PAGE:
The network provides a decentralized storage solution, akin to a decentralized AWS or decentralized Firebase, while also offering decentralized computing infrastructure. Considering the fact that many blockchain nodes themselves are still hosted via services like AWS, Aleph was created to combat these centralization risks with blockchain and blockchain developers in mind.
The recently released NFT backup dApp opens up the network’s decentralized storage nodes to the average NFT holding consumer. This brings Aleph.im that much closer to becoming the de facto distributed storage solution for the entire blockchain industry.
Lost NFTs: Why backups are needed for mass adoption
Every day, over a billion people rely on centralized cloud providers like Google Drive, Dropbox, and Box to safely store their critical data. From personal photos and videos to work documents and client files, these services have become an integral part of our lives. But what happens if one of these providers suffers a major breach, or simply goes out of business? Your data could be gone forever, which is why the likes of Google and Microsoft spend countless dollars to ensure the integrity and security of their cloud storage platforms.
If you were to suddenly lose your life’s work because Google Drive went offline, you’d be understandably upset; this is why backups are critical in the Web 2.0 world. Web 3.0 takes backup just as seriously, but, with the layer of expected decentralization, the full manifestation of Web 3.0 stands to be more reliable and more efficient overall. Backups aside, a single centralized point of failure should not mean the end of anything in an ideal web 3.0 environment.
Mass adoption is looming on the horizon. The hyped ‘rise of the metaverse’ upon us, and rare NFTs are fetching millions. So it is critical that NFTs and other digital assets are stored in an environment designed to eliminate any potential fear that would come from unexpected loss or breach.
While today’s Internet is largely static and unchanging, the ‘metaverse’ of the future will be a constantly evolving space, with new content and experiences being added continuously. These systems of the future will go beyond simply implementing reliable backup solutions. Ideally, there will be little to no risk and minimal doubt to consider in regards to the persistence and permanence of unique and valuable NFTs. In a world akin to Ready Player One, losing your digital assets could mean a lot more than restarting a game from the top. So it’s crucial that we have a way to safeguard them.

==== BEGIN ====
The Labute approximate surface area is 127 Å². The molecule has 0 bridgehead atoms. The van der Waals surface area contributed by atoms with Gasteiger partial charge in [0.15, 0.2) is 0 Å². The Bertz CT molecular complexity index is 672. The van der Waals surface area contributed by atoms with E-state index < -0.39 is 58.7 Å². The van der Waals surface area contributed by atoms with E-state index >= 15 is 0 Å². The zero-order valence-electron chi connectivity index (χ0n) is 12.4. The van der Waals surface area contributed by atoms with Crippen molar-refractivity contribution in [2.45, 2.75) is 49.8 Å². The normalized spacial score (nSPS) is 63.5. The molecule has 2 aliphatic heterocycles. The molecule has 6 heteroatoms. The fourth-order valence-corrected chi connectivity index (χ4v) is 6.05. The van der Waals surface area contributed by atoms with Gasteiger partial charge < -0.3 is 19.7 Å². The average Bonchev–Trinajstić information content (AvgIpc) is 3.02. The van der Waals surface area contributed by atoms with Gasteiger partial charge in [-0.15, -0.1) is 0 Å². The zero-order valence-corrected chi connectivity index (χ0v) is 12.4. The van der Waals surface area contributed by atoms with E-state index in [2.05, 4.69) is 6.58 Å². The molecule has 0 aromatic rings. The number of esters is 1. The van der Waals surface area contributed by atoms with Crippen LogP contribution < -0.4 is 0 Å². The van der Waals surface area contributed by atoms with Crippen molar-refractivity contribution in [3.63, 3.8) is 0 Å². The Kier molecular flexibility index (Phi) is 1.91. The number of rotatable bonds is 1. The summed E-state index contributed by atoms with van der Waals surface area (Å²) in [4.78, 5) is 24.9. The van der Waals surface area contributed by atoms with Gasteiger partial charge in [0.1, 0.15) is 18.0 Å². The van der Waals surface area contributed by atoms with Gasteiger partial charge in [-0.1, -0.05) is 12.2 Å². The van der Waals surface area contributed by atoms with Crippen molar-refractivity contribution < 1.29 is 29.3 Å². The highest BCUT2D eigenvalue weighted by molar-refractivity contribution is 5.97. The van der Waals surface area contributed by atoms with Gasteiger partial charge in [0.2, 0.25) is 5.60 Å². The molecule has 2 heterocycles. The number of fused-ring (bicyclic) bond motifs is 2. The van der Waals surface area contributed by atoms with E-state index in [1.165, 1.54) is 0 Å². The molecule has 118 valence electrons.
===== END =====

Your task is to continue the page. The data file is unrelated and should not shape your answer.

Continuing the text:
Thankfully, protocols are already solving these issues, beginning with the redundant backup of collectible NFTs. Ultimately, reliable decentralized infrastructure will keep data safe and sound, no matter what.
It’s up to token holders to be aware of the risks associated with centralized storage solutions and to take appropriate steps to protect their assets. By being vigilant and using reputable backup solutions, NFT collectors are already able to ensure that their tokens are permanently secured in a decentralized way.
About the author:
Jonathan Schemoul is the founder of Aleph.im, a cross-blockchain layer-2 network, specifically focused on decentralized applications and their related infrastructure (storage, computing, indexing, and security). Aleph.im aims to revolutionize the web by decentralizing distributed cloud computing and data storage architecture.
Got something to say about lost NFTs or anything else? Write to us or join the discussion in our Telegram channel.
All the information contained on our website is published in good faith and for general information purposes only. Any action the reader takes upon the information found on our website is strictly at their own risk.